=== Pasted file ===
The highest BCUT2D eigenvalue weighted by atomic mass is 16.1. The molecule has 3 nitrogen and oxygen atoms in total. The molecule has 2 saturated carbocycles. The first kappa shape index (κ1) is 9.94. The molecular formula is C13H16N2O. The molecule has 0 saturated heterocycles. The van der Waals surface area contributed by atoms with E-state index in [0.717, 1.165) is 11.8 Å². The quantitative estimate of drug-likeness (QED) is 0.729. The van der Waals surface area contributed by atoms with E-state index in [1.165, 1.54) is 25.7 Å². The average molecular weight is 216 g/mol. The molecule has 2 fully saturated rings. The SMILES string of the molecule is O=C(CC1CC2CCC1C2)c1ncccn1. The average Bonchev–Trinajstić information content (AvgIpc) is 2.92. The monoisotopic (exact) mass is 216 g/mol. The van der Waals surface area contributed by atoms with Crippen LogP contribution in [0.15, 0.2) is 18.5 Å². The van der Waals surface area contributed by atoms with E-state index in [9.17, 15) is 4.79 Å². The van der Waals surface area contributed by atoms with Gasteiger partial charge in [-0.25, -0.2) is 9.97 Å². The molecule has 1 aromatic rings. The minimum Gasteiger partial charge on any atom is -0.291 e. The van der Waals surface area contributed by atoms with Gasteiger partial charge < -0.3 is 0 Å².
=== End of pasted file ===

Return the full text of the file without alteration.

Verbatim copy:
The highest BCUT2D eigenvalue weighted by atomic mass is 16.1. The molecule has 3 nitrogen and oxygen atoms in total. The molecule has 2 saturated carbocycles. The first kappa shape index (κ1) is 9.94. The molecular formula is C13H16N2O. The molecule has 0 saturated heterocycles. The van der Waals surface area contributed by atoms with E-state index in [0.717, 1.165) is 11.8 Å². The quantitative estimate of drug-likeness (QED) is 0.729. The van der Waals surface area contributed by atoms with E-state index in [1.165, 1.54) is 25.7 Å². The average molecular weight is 216 g/mol. The molecule has 2 fully saturated rings. The SMILES string of the molecule is O=C(CC1CC2CCC1C2)c1ncccn1. The average Bonchev–Trinajstić information content (AvgIpc) is 2.92. The monoisotopic (exact) mass is 216 g/mol. The van der Waals surface area contributed by atoms with Crippen LogP contribution in [0.15, 0.2) is 18.5 Å². The van der Waals surface area contributed by atoms with E-state index in [9.17, 15) is 4.79 Å². The van der Waals surface area contributed by atoms with Gasteiger partial charge in [-0.25, -0.2) is 9.97 Å². The molecule has 1 aromatic rings. The minimum Gasteiger partial charge on any atom is -0.291 e. The van der Waals surface area contributed by atoms with Gasteiger partial charge < -0.3 is 0 Å².